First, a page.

Re: [OPE-L] German recession

From: Paul Cockshott (wpc@DCS.GLA.AC.UK)
Date: Thu Feb 03 2005 - 18:20:06 EST

Your second question is not quite clear for me. Do you mean alternatives
from other political parties? The alternatives of the christ democrats
and the liberal party go in the same direction, they just want "more"
(cuts etc.). And this "more" is also in some respect the result of
red-green policy: where shall be the difference, when red-green executes
the conservative programm, the only chance of the conservatives is to be
more radical conservative.
What I meant was whether on the left there were any alternatives
being put forward in public debate - for instance by the PDS

Your third question is difficult. On the one hand there are always
"some" alternatives: for example there is no need to decrease taxes now
and then to state, there is not enough money for financing social
transfers. So, some things could be very different. On the other hand
there is no way to a happy capitalism. I don't see a possible policy
bringing full employment (or nearly full employment) and the absence of
economic crisis. If we want to get rid of this, I see no other way as to
get rid of capitalism.
The problem with this ultimatist position is that it suffers from
two weaknesses

1. It does not account for why unemployment is much lower in
   the UK than Germany. This will be pointed out by those advocating
   a Blairite response - eg the SPD government, the EU commission etc.

2. Even if one wants to get rid of capitalism - as we both do
   one has to propose specific means by which this will take place
   economically. One has to put forward economic measures that
   a. Offer people a direct improvement in their economic condition
   b. Have an inner logic that moves on to further socialist development

   Just saying get rid of capitalism is not itself an alternative. You
   have to say get rid of it and replace it with what?
   What would be the immediate steps that have to be taken to start
   the transition process and how do you make these appeal to the
   broad mass of the population?

Paul Cockshott schrieb:

> There is something wrong with your web reference to your
> article I can not down load it.
> Does the article touch on the 3 questions that I originally asked?
> -----Original Message-----
> From: OPE-L [mailto:OPE-L@SUS.CSUCHICO.EDU] On Behalf Of Michael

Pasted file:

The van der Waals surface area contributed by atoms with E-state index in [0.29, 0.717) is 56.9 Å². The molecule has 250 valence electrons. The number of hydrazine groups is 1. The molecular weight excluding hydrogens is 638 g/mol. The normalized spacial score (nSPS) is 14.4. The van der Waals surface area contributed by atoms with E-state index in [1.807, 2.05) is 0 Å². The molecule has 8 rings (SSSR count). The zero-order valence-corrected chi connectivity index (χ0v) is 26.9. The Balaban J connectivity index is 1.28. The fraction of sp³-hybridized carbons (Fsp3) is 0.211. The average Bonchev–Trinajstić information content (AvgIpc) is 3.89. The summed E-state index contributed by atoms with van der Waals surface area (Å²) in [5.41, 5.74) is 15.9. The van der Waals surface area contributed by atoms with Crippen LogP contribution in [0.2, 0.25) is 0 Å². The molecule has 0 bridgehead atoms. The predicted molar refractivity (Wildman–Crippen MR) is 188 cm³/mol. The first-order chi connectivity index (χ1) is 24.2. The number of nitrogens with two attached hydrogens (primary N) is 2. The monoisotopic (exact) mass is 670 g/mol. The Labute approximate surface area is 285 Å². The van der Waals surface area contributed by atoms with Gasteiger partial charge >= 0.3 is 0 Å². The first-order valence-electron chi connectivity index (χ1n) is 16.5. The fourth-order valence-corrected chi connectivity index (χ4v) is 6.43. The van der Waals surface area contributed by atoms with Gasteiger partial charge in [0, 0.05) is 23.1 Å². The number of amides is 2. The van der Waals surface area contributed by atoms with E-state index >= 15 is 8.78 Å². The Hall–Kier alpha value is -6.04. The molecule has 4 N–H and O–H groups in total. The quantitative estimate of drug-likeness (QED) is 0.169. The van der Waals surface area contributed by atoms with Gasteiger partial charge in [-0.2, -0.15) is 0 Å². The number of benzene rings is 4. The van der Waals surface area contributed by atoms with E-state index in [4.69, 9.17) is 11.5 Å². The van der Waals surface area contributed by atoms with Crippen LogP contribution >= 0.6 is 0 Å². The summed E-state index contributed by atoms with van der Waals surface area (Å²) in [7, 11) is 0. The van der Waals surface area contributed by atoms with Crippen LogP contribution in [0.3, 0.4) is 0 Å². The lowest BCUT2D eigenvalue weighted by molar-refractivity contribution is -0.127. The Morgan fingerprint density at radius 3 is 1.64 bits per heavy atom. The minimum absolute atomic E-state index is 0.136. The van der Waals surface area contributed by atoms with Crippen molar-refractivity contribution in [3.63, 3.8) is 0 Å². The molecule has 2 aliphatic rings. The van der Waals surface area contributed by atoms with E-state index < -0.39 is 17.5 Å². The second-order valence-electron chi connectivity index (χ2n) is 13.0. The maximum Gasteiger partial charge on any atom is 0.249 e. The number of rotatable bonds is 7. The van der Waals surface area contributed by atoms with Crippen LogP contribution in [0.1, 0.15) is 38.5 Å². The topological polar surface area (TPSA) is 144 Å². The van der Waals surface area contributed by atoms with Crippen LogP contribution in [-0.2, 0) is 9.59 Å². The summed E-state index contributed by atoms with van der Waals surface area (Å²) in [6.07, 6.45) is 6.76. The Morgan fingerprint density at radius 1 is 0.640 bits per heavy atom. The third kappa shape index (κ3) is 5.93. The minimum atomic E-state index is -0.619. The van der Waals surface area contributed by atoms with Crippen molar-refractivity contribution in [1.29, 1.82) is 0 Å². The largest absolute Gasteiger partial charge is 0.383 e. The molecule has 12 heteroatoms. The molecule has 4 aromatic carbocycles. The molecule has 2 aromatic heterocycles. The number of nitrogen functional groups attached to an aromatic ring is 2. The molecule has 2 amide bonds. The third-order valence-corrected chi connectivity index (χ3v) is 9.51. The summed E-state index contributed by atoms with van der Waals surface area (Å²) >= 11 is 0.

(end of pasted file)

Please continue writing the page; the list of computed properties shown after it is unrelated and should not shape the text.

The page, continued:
> Heinrich
> Sent: 03 February 2005 12:50
> Subject: Re: [OPE-L] German recession
> Paul Cockshott schrieb:
>> The BBC yesterday reported that unemployment in
>>Germany had climbed to 12% the highest since the 30s.
>>What do German list members think the cause of this is
>>1. what will be the effects of Schroeder's policies on
>>   the level of employment
>>2. what alternatives are being advanced.
>>3. what do they think should be advanced
> At least to the first point some remarks.
> In December 2004 there were about 4.5 million people unemployed
> (according to the official statistics), now this number increased to 5
> million. The half of this increase happened because of a change in
> rules: some group of persons, already unemployed, now becoming part of
> the statistics. The other half is because of (ordinary) seasonal
> reasons. So, there is no dramatic change in this moment, but it is true
> that unemployment in the last years is higher than ever. Also this 5
> million is a number which is too less. The real number of unemployed
> persons may be near 6 million or more.
> The Schroeder policy (especially the "Hartz IV" laws) cut considerably
> the unemployment support and increase the pressure on the unemployed to
> take every job (even if it is paid much less as the usual wage rate, 30%
> less are "to bear"). Also the "1-Euro jobs" shall be increased: persons,
> who get support can be forced to work for 1 Euro per hour (an income,
> which is added to the support) in "useful" areas. Until now this means:
> cleaning parks, perhaps in the future: an unemployed teacher has to give
> additional lessons for 1 Euro per hour.
> The red green government has not only implemented the biggest social
> cuts since the end of World War II, by forcing the unemployed to take
> every job, they also produce a pressure on all wages. And at exactly the
> same time as the cuts of Hartz IV began (Jan. 1st, 2005) a tax "reform"
> started lowering considerably the tax rate for high incomes (the highest
> rate falls from 45 to 42 per cent, the lowest rate from 16 to 15 per
> cent - by the way: for non-germans also 42% may seem high, but with
> German tax laws, you have very good chances to diminish your income,
> which is really taxed with the official tax rates, so that the "real
> tax" in Germany is not higher than in countries, which have (nominal)
> lower tax rates).
> Lowering the unemployment support will not produce new employment
> possibilities, perhaps it will cut demand and destroy some employment.
> Past measures of red-green, for example stimulating of so called
> "Minijobs" (not full time jobs with less cost for social security)
> brought a notable reduction of the number of jobs with full social
> security.
> In sum, red-green policy is a desaster for the working class in general
> and especially for the unemployed and persons with low income. Sure, the
> explanation for this policy is complex, but one moment must be
> mentioned. The party, which voters have the highest average income, is
> the Green party. At least for this group of voters, red-green policy is
> perfect. I don't want to say that this is the only reason for this
> policy, but it is a fact, which may be not known outside Germany.
> For those, who read German, an article on Agenda 2010 and Hartz IV, I
> wrote last year, may be interesting. It can be found at my site
> ( see "Texte zu aktuellen Entwicklungen")


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